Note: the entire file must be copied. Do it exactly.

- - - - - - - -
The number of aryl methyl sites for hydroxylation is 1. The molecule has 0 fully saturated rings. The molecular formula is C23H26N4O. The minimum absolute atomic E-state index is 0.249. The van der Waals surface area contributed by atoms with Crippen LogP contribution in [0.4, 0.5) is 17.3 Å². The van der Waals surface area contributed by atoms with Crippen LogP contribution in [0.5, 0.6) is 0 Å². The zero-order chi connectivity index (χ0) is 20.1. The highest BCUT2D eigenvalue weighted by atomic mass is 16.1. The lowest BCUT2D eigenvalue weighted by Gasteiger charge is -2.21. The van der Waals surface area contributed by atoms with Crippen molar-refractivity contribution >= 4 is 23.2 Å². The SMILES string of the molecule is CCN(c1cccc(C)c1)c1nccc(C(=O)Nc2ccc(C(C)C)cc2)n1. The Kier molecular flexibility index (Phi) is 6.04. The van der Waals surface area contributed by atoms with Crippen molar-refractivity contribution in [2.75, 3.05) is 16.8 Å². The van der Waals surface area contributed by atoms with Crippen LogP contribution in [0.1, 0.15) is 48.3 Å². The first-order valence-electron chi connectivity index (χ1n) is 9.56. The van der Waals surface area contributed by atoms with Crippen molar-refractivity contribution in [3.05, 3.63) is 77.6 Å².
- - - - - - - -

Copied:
The number of aryl methyl sites for hydroxylation is 1. The molecule has 0 fully saturated rings. The molecular formula is C23H26N4O. The minimum absolute atomic E-state index is 0.249. The van der Waals surface area contributed by atoms with Crippen LogP contribution in [0.4, 0.5) is 17.3 Å². The van der Waals surface area contributed by atoms with Crippen LogP contribution in [0.5, 0.6) is 0 Å². The zero-order chi connectivity index (χ0) is 20.1. The highest BCUT2D eigenvalue weighted by atomic mass is 16.1. The lowest BCUT2D eigenvalue weighted by Gasteiger charge is -2.21. The van der Waals surface area contributed by atoms with Crippen molar-refractivity contribution >= 4 is 23.2 Å². The SMILES string of the molecule is CCN(c1cccc(C)c1)c1nccc(C(=O)Nc2ccc(C(C)C)cc2)n1. The Kier molecular flexibility index (Phi) is 6.04. The van der Waals surface area contributed by atoms with Crippen molar-refractivity contribution in [2.75, 3.05) is 16.8 Å². The van der Waals surface area contributed by atoms with Crippen LogP contribution in [0.1, 0.15) is 48.3 Å². The first-order valence-electron chi connectivity index (χ1n) is 9.56. The van der Waals surface area contributed by atoms with Crippen molar-refractivity contribution in [3.05, 3.63) is 77.6 Å².